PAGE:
by Eric Ginsburg

Tim and Ryan kept apologizing, but really, it’s for the best.

At Small Batch Beer Co.’s recent pop-up burger event — a limited preview of what’s to come with the brewery’s adjoining burger restaurant — somehow I was the first to order after they ran out. That Thursday night, almost all of it before 8 p.m., was busier than even their best Saturdays, owner Tim Walker said as he stood outside with his wife.

Later, via phone, his co-owner Ryan Blain agreed.

“We got, I mean, just our asses handed to us last night just because the space isn’t really equipped to handle all that volume,” he said.

But when I reread exactly what I had ordered — a burger I picked instinctually after seeing the other two were more basic and one layered in pimento cheese — I was a little relieved. I had only noticed the burger’s name, Fat Elvis, and that it came with peanut butter drizzle. If I continued reading on the next line, I would’ve seen “torched banana, Duke’s bacon mayo, served on a Krispy Kreme glazed bun.”

The photo I found later on Small Batch’s Instagram looks every bit as absurd as the item sounds.

Blain admitted that when Burger Batch — the restaurant that will be accessible through a hallway at the back of Small Batch and which will also front Fifth Street in downtown Winston-Salem — opens, they may tone down that doughnut-based experiment.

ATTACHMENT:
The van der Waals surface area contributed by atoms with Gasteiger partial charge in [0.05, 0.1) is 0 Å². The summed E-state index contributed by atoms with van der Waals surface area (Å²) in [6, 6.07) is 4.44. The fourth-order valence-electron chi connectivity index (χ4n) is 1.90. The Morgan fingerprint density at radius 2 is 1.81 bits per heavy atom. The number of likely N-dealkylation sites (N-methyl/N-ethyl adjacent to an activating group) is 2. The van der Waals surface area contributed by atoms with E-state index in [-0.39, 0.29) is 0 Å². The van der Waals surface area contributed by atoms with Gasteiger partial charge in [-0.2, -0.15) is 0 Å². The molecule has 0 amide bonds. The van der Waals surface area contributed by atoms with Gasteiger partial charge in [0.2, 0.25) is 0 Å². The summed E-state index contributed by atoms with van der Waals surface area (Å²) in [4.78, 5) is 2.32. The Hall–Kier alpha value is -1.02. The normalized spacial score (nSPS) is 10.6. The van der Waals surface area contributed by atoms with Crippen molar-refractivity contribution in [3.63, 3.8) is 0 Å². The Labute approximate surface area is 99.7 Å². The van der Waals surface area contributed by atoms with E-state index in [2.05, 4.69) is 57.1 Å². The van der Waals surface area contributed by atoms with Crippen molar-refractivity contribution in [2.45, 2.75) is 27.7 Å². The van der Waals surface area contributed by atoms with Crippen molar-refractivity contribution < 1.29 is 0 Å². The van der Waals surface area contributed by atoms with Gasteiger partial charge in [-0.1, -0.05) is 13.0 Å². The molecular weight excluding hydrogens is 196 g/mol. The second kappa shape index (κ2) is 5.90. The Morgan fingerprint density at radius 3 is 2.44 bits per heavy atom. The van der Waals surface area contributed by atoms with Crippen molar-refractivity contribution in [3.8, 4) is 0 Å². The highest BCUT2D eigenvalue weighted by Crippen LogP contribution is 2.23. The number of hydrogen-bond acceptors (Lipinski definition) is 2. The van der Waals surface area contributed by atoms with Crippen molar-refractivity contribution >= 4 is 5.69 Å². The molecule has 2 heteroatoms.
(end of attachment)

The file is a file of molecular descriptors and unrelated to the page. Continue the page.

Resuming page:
Lessons learned at the brewery will inform how the adjoining burger business operates. After Small Batch launched, Blain and Walker scuttled a plan to avoid more regular beers in favor of about five experimental taps bolstering the brewery’s more consistent offerings.

“We like to experiment, but we’ve kind of found you can do that with a couple items,” Blain said. “You need to have things that people will come back for.”

He expects the burger place, which has a target opening of early December, will provide about five out-there burgers, rotating similarly to Small Batch’s beer selection.

Small Batch already serves food — its menu is a balancing act between conventional and less so, too. Burger Batch is designed to capture a weekday lunch crowd with a completely different menu of about 10 burgers, a chicken sandwich, a vegetarian option and gluten-free choices. Likely at 10 p.m., the burger joint will close and Small Batch will shift to a late-night menu that includes a burger, Blain said.

The Español burger


Winston-Salem lacks burger restaurants the way Greensboro’s hot-dog landscape is barren — somehow the two cities split the difference. That began to change after Small Batch began work on its sister restaurant next door with the unexpected opening of burger joint Local 27101 a block down Cherry Street — try the Español burger with avocado, jalapeño and pepper jack cheese if you’re interested. But last week townies and transfers alike slammed Small Batch’s pop-up, suggesting that the neighborhood may be big enough for the both of them.

Visit Small Batch Beer Co. at 241 W. Fifth Street (W-S) or at

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